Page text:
• July/August 2018
  • Vol. 19, No. 6

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New Study Explores the Role of Relationships in Transforming Youth

Transformational relationships help young people see that they matter and that they can change the way they think, feel, and act. Transformational Relationships for Youth Success, a recent report from the Center for the Study of Social Policy in partnership with the Dartington Social Research Unit in the United Kingdom, describes a study that looked at a the role of transformational relationships in the lives of youth and how to promote them. The report describes what makes relationships transformational, the attributes of workers who are most successful at creating such relationships, and what organizations need to do to promote them. It also probes the larger question of how complex public systems can avoid getting in the way of relationships and actually promote them. The study comprised over 80 interviews in both the United States and the United Kingdom with youth, social workers, and organizational leaders.

The study found the following to be important for workers in achieving transformational relationships with children:

  • The ability to listen without judgment
  • Persistence over time
  • The ability to "be real"
  • The ability to challenge youth
  • Showing up in crises
  • Demonstrating love

Youth identified the following challenges to affecting positive change:

  • Stress
  • Difficulty experiencing and recognizing emotions
  • Negative self-perception and shame
  • Sense of powerlessness and lack of agency

The study noted youth experienced the following positive effects as the transformational relationships were developed:

  • Feeling that they matter
  • The ability to imagine a better future
  • An emerging sense of power and agency
  • A developing capacity to self-regulate

The study outlined the following attributes of organizational cultures that promote transformational relationships:

  • An understanding that relationships are at the heart of healing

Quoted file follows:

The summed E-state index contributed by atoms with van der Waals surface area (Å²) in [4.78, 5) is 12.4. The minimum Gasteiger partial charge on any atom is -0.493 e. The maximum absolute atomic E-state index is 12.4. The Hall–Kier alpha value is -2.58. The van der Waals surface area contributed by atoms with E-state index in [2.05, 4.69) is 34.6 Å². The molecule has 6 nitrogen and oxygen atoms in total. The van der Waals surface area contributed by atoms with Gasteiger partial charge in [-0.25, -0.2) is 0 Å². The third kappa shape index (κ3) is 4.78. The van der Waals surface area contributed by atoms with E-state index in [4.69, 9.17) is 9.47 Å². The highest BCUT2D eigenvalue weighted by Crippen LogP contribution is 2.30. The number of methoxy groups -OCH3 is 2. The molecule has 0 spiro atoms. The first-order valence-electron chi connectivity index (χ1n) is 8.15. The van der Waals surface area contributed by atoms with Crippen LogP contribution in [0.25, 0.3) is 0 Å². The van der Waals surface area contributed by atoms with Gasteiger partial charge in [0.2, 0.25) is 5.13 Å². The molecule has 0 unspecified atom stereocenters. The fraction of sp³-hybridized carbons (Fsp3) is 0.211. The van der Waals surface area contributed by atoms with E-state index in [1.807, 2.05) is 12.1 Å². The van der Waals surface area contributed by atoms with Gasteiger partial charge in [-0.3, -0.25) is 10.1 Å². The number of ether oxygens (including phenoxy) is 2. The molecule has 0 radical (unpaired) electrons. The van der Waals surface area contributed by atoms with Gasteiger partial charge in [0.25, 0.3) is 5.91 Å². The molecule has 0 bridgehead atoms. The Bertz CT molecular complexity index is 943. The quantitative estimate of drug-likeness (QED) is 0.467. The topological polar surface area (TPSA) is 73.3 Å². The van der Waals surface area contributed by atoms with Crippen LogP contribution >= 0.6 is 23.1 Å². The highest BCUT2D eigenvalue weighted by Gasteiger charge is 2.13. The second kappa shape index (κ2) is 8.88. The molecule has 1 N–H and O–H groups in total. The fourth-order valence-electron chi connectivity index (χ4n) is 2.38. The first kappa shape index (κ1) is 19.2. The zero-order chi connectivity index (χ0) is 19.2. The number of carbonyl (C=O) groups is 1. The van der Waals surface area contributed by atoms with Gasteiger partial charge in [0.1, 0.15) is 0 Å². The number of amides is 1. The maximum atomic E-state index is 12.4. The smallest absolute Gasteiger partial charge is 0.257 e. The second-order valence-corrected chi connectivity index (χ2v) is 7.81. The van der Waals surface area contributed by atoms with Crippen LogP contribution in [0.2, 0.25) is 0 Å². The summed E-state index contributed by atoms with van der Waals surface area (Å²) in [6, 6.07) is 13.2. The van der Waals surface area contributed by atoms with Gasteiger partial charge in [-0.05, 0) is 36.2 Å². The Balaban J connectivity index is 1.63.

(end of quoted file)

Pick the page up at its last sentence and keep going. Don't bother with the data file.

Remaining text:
• The ability to meet the critical needs of youth in transition (e.g., housing, help with education and employment)
  • Adoption of a practice model that considers relationships as essential elements
  • Hiring and supervision practices that are responsive to youth needs (e.g., valuing a job candidate that has the potential and personal skills to work well with youth over one with past work experience)
  • A culture that values youth through a supportive environment and a spirit of camaraderie
  • Smart use of data to track youth well-being and interaction with social workers

Finally, the study makes the following recommendations for organizational and system leaders:

  • Put relationships at the heart of the work
  • Move beyond a strengths-based practice to one that is grounded in relationships and that empowers young people to become actively engaged in affecting change in their lives
  • Understand the role of love and boundaries in affecting change
  • Make relating the priority ("First, relate")
  • Consider budding relationships as progress (i.e., importance of being patient with progress)
  • Pursue equity (i.e., recognize that workers might find some youth more appealing and ignore the needs of others)
  • Build relational organizations via a practice model and a set of organizational supports

Transformational Relationships for Youth Success is available at https://www.cssp.org/pages/body/Transformational-Relationships-for-Youth-Success-Report.pdf (6,480 KB).
 

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